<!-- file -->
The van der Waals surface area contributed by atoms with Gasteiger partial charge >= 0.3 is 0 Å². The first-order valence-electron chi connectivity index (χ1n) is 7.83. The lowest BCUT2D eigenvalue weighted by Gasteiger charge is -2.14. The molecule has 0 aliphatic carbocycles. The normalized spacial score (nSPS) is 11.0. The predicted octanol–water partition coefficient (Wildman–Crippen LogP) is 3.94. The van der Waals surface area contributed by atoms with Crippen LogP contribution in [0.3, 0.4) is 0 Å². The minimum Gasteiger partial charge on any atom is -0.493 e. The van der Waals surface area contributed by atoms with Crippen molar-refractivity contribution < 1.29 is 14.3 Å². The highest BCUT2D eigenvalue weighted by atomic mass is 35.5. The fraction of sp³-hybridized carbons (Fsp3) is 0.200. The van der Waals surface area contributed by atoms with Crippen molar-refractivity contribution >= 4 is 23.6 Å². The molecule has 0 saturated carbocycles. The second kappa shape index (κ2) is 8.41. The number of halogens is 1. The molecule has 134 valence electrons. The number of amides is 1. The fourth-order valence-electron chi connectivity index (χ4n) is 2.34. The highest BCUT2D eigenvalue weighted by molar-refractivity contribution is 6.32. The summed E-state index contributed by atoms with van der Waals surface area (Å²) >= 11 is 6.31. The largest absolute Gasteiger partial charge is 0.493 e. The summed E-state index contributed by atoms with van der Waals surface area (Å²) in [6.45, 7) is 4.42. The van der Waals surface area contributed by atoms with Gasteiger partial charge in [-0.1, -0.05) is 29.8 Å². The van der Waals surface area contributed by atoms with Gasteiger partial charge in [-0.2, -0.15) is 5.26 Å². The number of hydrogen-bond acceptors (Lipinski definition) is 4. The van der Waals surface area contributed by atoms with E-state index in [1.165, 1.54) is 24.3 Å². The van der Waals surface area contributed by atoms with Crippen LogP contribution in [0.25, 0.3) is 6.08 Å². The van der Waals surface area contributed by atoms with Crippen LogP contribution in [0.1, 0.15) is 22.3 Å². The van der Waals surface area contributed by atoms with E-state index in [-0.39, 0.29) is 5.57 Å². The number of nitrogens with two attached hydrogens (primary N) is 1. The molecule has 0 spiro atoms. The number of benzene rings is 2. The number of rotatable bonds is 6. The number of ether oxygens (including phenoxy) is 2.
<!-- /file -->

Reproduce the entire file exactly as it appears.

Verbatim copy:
The van der Waals surface area contributed by atoms with Gasteiger partial charge >= 0.3 is 0 Å². The first-order valence-electron chi connectivity index (χ1n) is 7.83. The lowest BCUT2D eigenvalue weighted by Gasteiger charge is -2.14. The molecule has 0 aliphatic carbocycles. The normalized spacial score (nSPS) is 11.0. The predicted octanol–water partition coefficient (Wildman–Crippen LogP) is 3.94. The van der Waals surface area contributed by atoms with Crippen LogP contribution in [0.3, 0.4) is 0 Å². The minimum Gasteiger partial charge on any atom is -0.493 e. The van der Waals surface area contributed by atoms with Crippen molar-refractivity contribution < 1.29 is 14.3 Å². The highest BCUT2D eigenvalue weighted by atomic mass is 35.5. The fraction of sp³-hybridized carbons (Fsp3) is 0.200. The van der Waals surface area contributed by atoms with Crippen molar-refractivity contribution >= 4 is 23.6 Å². The molecule has 0 saturated carbocycles. The second kappa shape index (κ2) is 8.41. The number of halogens is 1. The molecule has 134 valence electrons. The number of amides is 1. The fourth-order valence-electron chi connectivity index (χ4n) is 2.34. The highest BCUT2D eigenvalue weighted by molar-refractivity contribution is 6.32. The summed E-state index contributed by atoms with van der Waals surface area (Å²) >= 11 is 6.31. The largest absolute Gasteiger partial charge is 0.493 e. The summed E-state index contributed by atoms with van der Waals surface area (Å²) in [6.45, 7) is 4.42. The van der Waals surface area contributed by atoms with Gasteiger partial charge in [-0.1, -0.05) is 29.8 Å². The van der Waals surface area contributed by atoms with Gasteiger partial charge in [-0.2, -0.15) is 5.26 Å². The number of hydrogen-bond acceptors (Lipinski definition) is 4. The van der Waals surface area contributed by atoms with E-state index in [1.165, 1.54) is 24.3 Å². The van der Waals surface area contributed by atoms with Crippen LogP contribution in [0.25, 0.3) is 6.08 Å². The van der Waals surface area contributed by atoms with Crippen LogP contribution in [0.1, 0.15) is 22.3 Å². The van der Waals surface area contributed by atoms with E-state index in [-0.39, 0.29) is 5.57 Å². The number of nitrogens with two attached hydrogens (primary N) is 1. The molecule has 0 spiro atoms. The number of benzene rings is 2. The number of rotatable bonds is 6. The number of ether oxygens (including phenoxy) is 2.